19 weeks after Hurricane Mary hit the island and with the beginning of the second month of 2018, 30 percent of the customers of the Electric Power Authority (PREPA) still do not have electricity, according to data provided yesterday by the United States Corps of Engineers.
Colonel John Lloyd, commander of the special team of the Corps of Engineers to restore the power grid, indicated that, until yesterday morning, 1,033,000 customers of PREPA had been reconnected and that repairs are approaching the most complicated areas.
Lloyd stated that within the 30 percent of customers who remain without power, many are probably still not ready to be reconnected due to the damage suffered in their homes.
"30 percent are still missing ... Part of that number (those without powe) includes the estimate of houses destroyed by the hurricanes. We are estimating 70,000, but it is a number that we try to adjust every day. They will not receive energy yet, "said Lloyd, during a live broadcast through social networks.
Both the Housing Department and the Federal Emergency Management Agency (FEMA) have estimated that Hurricane Maria destroyed about 70,000 homes completely.
According to the web site status.pr, in which the government offers official data, until yesterday there were 69.67 percent of the users with electricity, while the generation was about 80.7 percent.
Lloyd said that work has been speeding up in the past few weeks, because the flow of materials improved and crews of US electricity companies arrived S, including workers who will go to the western area.
As well, Carlos Alvarado, head of PREPA technical operations, stressed that now the entire west area is practically covered.
"All the feeders are assigned to PREPA crews and those that have come for support. In towns like Mayagüez, Maricao, Aguada, Rincón ... no 'feeder' is unattended".
According to Lloyd, 200 additional line workers will arrive soon who, along with the crews released from other areas of the island, will be concentrated in the Caguas region and the eastern área of Puerto Rico to work with transmission lines that are in difficult access areas, that he described as "the main challenge".
Even so, he kept the estimate that by the end of March, most of the customers - between 90 and 95 percent - would have their service restored.
The most difficult part is missing
"The most difficult work is coming in the next months. Many of the customers that we have managed to connect (so far) are what I would call 'the fruit that was hanging on the tree', "said Lloyd.
"Much of the work we have left is in these difficult areas in terms of transmission lines and in the most impacted areas, especially in the Caguas region," the colonel added.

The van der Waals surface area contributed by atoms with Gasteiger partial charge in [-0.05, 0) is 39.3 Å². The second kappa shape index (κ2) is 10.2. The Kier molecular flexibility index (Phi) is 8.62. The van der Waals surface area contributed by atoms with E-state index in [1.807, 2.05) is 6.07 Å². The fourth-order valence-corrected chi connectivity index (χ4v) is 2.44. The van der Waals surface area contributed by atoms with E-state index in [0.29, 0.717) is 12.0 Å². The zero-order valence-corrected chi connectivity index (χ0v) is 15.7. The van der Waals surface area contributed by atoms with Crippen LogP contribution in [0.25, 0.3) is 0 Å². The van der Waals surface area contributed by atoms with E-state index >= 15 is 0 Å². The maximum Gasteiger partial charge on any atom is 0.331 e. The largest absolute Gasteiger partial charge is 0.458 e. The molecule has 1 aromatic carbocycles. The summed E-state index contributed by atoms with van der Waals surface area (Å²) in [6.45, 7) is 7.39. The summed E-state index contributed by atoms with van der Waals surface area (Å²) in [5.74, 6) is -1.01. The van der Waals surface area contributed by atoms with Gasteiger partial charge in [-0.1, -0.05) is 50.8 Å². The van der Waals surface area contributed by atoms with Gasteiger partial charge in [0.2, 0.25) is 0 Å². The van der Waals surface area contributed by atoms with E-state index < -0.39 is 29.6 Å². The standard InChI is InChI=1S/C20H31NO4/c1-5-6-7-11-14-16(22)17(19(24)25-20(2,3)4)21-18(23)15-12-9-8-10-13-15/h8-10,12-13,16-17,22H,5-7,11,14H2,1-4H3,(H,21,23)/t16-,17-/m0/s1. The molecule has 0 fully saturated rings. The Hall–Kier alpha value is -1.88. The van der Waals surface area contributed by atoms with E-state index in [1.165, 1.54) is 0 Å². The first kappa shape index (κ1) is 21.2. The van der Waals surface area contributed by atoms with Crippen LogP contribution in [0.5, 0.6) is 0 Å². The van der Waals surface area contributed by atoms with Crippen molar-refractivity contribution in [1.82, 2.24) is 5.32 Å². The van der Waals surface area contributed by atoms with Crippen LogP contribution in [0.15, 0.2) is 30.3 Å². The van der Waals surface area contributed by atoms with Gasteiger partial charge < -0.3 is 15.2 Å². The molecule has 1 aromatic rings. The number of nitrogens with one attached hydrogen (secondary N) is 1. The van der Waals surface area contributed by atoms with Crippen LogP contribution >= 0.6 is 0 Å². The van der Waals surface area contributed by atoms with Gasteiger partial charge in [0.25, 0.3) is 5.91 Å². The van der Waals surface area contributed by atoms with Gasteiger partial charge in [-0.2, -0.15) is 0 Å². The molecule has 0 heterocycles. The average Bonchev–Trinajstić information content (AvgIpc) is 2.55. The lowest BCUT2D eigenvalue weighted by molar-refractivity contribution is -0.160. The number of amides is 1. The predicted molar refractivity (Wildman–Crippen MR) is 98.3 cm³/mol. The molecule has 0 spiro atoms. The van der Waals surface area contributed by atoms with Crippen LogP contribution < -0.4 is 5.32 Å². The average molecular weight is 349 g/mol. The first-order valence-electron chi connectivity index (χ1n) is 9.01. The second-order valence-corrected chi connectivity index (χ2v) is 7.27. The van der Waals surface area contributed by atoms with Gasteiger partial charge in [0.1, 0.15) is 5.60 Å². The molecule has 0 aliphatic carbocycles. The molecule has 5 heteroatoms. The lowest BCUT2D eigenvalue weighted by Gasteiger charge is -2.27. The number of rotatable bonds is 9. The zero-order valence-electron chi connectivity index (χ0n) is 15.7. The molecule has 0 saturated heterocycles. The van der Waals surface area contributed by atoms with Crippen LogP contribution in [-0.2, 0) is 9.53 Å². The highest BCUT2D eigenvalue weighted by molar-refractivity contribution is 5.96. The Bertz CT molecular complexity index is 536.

He pointed out that the problem with those lines has also contributed to the fact that PREPA's service has not reached Vieques and Culebra.
"These transmissionlines have to be repaired to bring electricity to the submarine cable and then to Vieques," he added. "We need to fix those transmission lines first (on the big island), which would be repaired by mid-March."
Alvarado added that the damage includes more than 30 fallen posts in Vieques and that the substation where the submarine line is connected in Naguabo was also damaged, so several alternatives are being evaluated, such as installing a new cable from the former naval station Roosevelt Roads, in Ceiba.
"The distance is shorter from there", Alvarado said. "Sea and the sand got into the current substation and caused a lot of damage".
Currently, both Vieques and Culebra are receiving electricity from generators.
Regarding the rest of the eastern area, where Hurricane Maria made landfall, Lloyd highlighted the serious impact on the 5800 transmission line that carries energy to most of the Humacao region, from Guayama.
"It has 48 towers on the ground. The entire line is on the ground. It has to be completly rebuilt and that will take time”, the colonel stated and also said that each tower can take up to three days to be lifted.
"This line is one of the reasons why we had to put generators in Yabucoa", he added.
The situation looks better in the northeast area, according to Alvarado. He explained that they completed the connection of the 3800 line to Fajardo.
"We are close to be connected to Naguabo turbines, which feed from Fajardo to Ceiba. Then, it will stop being “a little island”, to be connected to the rest of the network", said Alvarado, who anticipated that this must happen"early next week".
Little advance for mayors
On the other hand, the mayor of Bayamón, Ramón Luis Rivera, indicated that he has seen more crews movement, however he still has more than half of the municipality without energy service.
"In a small town, if you improve one percent, it means a lot of people. But, to such a big city as Bayamón, any advance means a small percentage, "said Rivera.
"I know it has improved. There is more movement. Since the arrival of Florida Power company, it has speeded up, because the others were slower, "he said.
In contrast, the mayor of Cayey, Rolando Ortiz, said the situation in his municipality has not changed. He noted that 18 of the 22 neighborhoods still have no power.
"I do not even ask for authorization to work on the lines," Ortiz said, referring to the controversy over the allege agreement so that municipalities can advance works on the infrastructure of the power grid.
"The only thing I ask the governor is the courtesy of a visit. I know that, when he sees this reality, he will change his mind, "he said.
💬See 0 comments